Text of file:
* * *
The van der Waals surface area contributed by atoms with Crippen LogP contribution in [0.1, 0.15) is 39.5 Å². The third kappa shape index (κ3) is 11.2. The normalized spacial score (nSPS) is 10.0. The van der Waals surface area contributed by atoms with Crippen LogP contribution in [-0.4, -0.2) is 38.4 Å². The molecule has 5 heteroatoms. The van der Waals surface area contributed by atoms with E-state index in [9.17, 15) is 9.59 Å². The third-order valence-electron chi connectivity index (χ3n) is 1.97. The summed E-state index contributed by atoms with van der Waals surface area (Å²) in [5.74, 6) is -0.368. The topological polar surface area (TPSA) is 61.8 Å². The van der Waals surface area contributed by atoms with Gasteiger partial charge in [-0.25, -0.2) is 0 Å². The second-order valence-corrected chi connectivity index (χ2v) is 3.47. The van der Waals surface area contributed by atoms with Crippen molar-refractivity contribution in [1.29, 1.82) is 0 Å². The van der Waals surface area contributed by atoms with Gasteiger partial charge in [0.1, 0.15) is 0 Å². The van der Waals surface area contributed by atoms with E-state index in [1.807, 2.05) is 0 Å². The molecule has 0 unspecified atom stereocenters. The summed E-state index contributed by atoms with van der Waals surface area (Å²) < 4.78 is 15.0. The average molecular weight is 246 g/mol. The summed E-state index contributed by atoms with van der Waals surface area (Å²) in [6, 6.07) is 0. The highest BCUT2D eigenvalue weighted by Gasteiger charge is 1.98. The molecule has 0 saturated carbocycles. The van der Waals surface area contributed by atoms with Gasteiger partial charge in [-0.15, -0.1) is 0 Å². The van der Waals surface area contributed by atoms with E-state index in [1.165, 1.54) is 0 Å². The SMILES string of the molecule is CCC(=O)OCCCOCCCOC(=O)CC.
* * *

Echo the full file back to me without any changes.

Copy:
The van der Waals surface area contributed by atoms with Crippen LogP contribution in [0.1, 0.15) is 39.5 Å². The third kappa shape index (κ3) is 11.2. The normalized spacial score (nSPS) is 10.0. The van der Waals surface area contributed by atoms with Crippen LogP contribution in [-0.4, -0.2) is 38.4 Å². The molecule has 5 heteroatoms. The van der Waals surface area contributed by atoms with E-state index in [9.17, 15) is 9.59 Å². The third-order valence-electron chi connectivity index (χ3n) is 1.97. The summed E-state index contributed by atoms with van der Waals surface area (Å²) in [5.74, 6) is -0.368. The topological polar surface area (TPSA) is 61.8 Å². The van der Waals surface area contributed by atoms with Gasteiger partial charge in [-0.25, -0.2) is 0 Å². The second-order valence-corrected chi connectivity index (χ2v) is 3.47. The van der Waals surface area contributed by atoms with Crippen molar-refractivity contribution in [1.29, 1.82) is 0 Å². The van der Waals surface area contributed by atoms with Gasteiger partial charge in [0.1, 0.15) is 0 Å². The van der Waals surface area contributed by atoms with E-state index in [1.807, 2.05) is 0 Å². The molecule has 0 unspecified atom stereocenters. The summed E-state index contributed by atoms with van der Waals surface area (Å²) < 4.78 is 15.0. The average molecular weight is 246 g/mol. The summed E-state index contributed by atoms with van der Waals surface area (Å²) in [6, 6.07) is 0. The highest BCUT2D eigenvalue weighted by Gasteiger charge is 1.98. The molecule has 0 saturated carbocycles. The van der Waals surface area contributed by atoms with Gasteiger partial charge in [-0.15, -0.1) is 0 Å². The van der Waals surface area contributed by atoms with E-state index in [1.165, 1.54) is 0 Å². The SMILES string of the molecule is CCC(=O)OCCCOCCCOC(=O)CC.